Exam Review – Economics

Higher Level Economics paper review, by Shauna Mujic.

Overall, the new economics paper was challenging, but engaging and topical. The extra choice granted for this year was welcomed by all students. There was a definite move away from the need for “rote learning” and an emphasis on students to apply the textbook theory and having their own opinion on some real-life economic issues.

Section A (short response questions):

The short questions were possibly the more challenging element of this exam, with new concepts, such as the Human Development Index (HDI) and the presentation of the Equi-marginal principal in a different way to usual. This section also contained a lot of engaging questions, with very illustrative charts and visual tools, such as one illustrating Netflix Subscription prices per month in different countries, requiring students to relate this to Price discrimination. There was also a topical and macro theme to this section, including the KBC Bank Ireland being fined by the Central Bank, ECB interest rates and the balance of trade. Overall, the choice requiring students to answer 5 out of 10 questions here, made this difficult section still manageable for most students.

Section B (long/extended response questions):

Students welcomed the variety of long questions in this paper, where all questions contained a mixture of different topics from the various strands. The new presentation of questions will have been a challenge and even the well-prepared student was required to think on their feet, use their initiative and apply their textbook knowledge to some abstract questions throughout this section.

The section opened with a very manageable question on Oligopoly and market concentration, which also contained some theory from Costs of production (economies of scale). There was also a very approachable and topical question on Globalisation, Ireland’s corporation tax, the infamous “Brexit” and the European Union. One part of a question required students to illustrate and explain “excess demand” (a shortage) in the market for PlayStation 5 gaming consoles, which the strong student will have welcomed. Other questions contained a huge mix of topics and tasks, such as requiring students to analyse the trend of Ireland’s inflation rate, improving Ireland’s international competitiveness, the multiplier and the minimum wage rate. There was a very interesting question on the massive decline in the number if passengers handled by Irish airports in 2020 and students were required to come up with reasons for the increase in homelessness in Ireland, and suggest ways in which the government could address this issue. This is a real-life social issue, that will not have been studied in a textbook, but all students at this point in their economics education will have been very capable of offering some very valid points for. There was also a tricky part of one question, on how government investment in the National Broadband Plan is important for Ireland’s international competitiveness (keeping costs down for businesses, attracting FDI, etc).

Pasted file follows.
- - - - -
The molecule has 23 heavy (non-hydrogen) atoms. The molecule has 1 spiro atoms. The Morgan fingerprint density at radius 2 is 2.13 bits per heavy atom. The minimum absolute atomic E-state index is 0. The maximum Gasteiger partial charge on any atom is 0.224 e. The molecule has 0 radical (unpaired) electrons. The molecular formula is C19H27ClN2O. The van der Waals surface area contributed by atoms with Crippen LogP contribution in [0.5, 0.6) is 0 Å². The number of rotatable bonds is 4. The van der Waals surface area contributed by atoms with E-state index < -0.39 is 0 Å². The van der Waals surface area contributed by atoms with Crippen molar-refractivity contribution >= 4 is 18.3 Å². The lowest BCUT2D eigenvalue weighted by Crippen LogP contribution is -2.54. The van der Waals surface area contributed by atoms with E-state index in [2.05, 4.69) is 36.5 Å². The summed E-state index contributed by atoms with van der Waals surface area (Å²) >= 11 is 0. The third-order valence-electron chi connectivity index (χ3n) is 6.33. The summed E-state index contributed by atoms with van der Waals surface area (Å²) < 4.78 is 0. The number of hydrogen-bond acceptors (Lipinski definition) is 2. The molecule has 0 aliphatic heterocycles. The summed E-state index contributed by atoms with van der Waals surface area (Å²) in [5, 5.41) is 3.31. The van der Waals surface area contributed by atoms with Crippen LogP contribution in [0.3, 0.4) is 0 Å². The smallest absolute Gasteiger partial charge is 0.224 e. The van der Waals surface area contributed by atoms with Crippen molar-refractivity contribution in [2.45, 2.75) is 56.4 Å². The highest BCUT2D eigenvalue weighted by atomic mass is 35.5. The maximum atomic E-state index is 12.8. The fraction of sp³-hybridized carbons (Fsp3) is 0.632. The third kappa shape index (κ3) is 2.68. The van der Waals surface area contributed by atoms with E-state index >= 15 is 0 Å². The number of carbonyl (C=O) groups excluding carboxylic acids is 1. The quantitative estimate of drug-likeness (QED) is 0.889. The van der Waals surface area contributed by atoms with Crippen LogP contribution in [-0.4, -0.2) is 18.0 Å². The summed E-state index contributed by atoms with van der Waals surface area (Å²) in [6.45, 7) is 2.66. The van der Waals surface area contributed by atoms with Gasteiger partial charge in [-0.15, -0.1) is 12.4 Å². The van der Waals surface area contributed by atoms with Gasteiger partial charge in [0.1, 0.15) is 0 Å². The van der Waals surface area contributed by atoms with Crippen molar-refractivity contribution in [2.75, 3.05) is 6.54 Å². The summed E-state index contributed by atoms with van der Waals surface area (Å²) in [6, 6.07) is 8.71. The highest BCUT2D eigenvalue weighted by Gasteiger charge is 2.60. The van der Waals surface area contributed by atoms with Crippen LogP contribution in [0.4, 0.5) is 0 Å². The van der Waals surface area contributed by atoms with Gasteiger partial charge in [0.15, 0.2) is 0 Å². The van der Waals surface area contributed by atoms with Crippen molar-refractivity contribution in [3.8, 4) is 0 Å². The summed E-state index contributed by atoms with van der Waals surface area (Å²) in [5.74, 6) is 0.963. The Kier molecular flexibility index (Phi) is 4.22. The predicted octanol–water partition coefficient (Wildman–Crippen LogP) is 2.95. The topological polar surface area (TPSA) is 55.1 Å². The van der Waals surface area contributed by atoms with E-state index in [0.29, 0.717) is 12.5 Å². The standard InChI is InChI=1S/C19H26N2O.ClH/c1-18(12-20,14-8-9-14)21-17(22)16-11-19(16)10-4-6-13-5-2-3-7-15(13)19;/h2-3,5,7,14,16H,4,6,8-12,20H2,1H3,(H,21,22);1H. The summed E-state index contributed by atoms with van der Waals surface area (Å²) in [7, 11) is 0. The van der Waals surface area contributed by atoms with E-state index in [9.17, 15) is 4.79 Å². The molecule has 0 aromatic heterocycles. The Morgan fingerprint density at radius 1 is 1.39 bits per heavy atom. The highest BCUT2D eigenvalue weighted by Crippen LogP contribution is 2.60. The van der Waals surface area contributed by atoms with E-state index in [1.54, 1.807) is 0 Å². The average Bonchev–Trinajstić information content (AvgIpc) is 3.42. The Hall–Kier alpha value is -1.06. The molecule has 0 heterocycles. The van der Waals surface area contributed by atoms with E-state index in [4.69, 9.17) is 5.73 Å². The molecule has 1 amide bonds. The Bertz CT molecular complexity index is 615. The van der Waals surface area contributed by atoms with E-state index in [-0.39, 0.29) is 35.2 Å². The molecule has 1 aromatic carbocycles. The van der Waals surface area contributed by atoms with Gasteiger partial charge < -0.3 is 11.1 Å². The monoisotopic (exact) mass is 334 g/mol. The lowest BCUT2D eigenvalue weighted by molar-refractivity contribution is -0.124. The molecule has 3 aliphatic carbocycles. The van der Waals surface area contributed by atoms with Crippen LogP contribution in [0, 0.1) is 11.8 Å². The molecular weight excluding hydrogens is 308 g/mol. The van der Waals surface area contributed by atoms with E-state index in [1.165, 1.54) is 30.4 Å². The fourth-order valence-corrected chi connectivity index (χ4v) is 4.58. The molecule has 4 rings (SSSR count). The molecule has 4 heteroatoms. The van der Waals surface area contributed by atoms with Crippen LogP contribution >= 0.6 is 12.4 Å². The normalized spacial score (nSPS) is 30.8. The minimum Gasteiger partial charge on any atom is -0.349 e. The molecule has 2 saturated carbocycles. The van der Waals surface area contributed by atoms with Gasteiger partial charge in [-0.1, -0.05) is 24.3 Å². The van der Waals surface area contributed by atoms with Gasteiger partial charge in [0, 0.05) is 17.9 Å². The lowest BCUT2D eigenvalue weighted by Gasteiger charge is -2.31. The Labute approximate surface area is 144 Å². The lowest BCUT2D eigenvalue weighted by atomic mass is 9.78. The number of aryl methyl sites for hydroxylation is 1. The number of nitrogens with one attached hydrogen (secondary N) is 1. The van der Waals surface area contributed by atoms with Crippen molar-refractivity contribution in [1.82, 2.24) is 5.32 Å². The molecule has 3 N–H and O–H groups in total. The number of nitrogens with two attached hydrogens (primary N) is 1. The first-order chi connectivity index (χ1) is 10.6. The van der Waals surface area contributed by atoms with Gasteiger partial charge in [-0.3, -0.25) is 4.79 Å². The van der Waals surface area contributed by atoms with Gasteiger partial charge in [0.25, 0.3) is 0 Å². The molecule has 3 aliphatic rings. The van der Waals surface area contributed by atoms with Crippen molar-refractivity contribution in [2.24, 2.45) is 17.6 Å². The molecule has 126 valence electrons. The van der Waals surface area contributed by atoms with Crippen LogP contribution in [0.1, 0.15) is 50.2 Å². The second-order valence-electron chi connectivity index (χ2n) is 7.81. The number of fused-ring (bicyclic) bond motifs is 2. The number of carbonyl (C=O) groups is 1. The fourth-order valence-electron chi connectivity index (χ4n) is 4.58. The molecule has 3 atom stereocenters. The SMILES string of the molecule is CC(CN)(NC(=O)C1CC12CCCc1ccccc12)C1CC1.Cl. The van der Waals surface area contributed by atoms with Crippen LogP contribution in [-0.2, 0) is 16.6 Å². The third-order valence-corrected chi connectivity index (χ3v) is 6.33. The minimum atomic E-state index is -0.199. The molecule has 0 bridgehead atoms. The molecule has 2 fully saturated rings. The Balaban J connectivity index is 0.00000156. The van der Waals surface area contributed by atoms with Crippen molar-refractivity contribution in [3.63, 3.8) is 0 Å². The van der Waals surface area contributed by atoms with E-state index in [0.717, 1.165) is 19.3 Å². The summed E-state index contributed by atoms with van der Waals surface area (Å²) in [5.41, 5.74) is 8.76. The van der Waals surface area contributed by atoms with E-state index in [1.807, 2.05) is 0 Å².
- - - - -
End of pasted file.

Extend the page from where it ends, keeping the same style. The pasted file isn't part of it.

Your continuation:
Some students may have been disappointed that there was not more content on demand and supply in this paper. Surprisingly, there was also a lack of strand 1, which surprised us all, as being the new and “unifying” strand, we expected to see a great presence of it.

Overall, students who knew the important concepts and material and who gave themselves the time to adapt this to the real-life nature of the questions in this exam will have been rewarded with the opportunity to shine.



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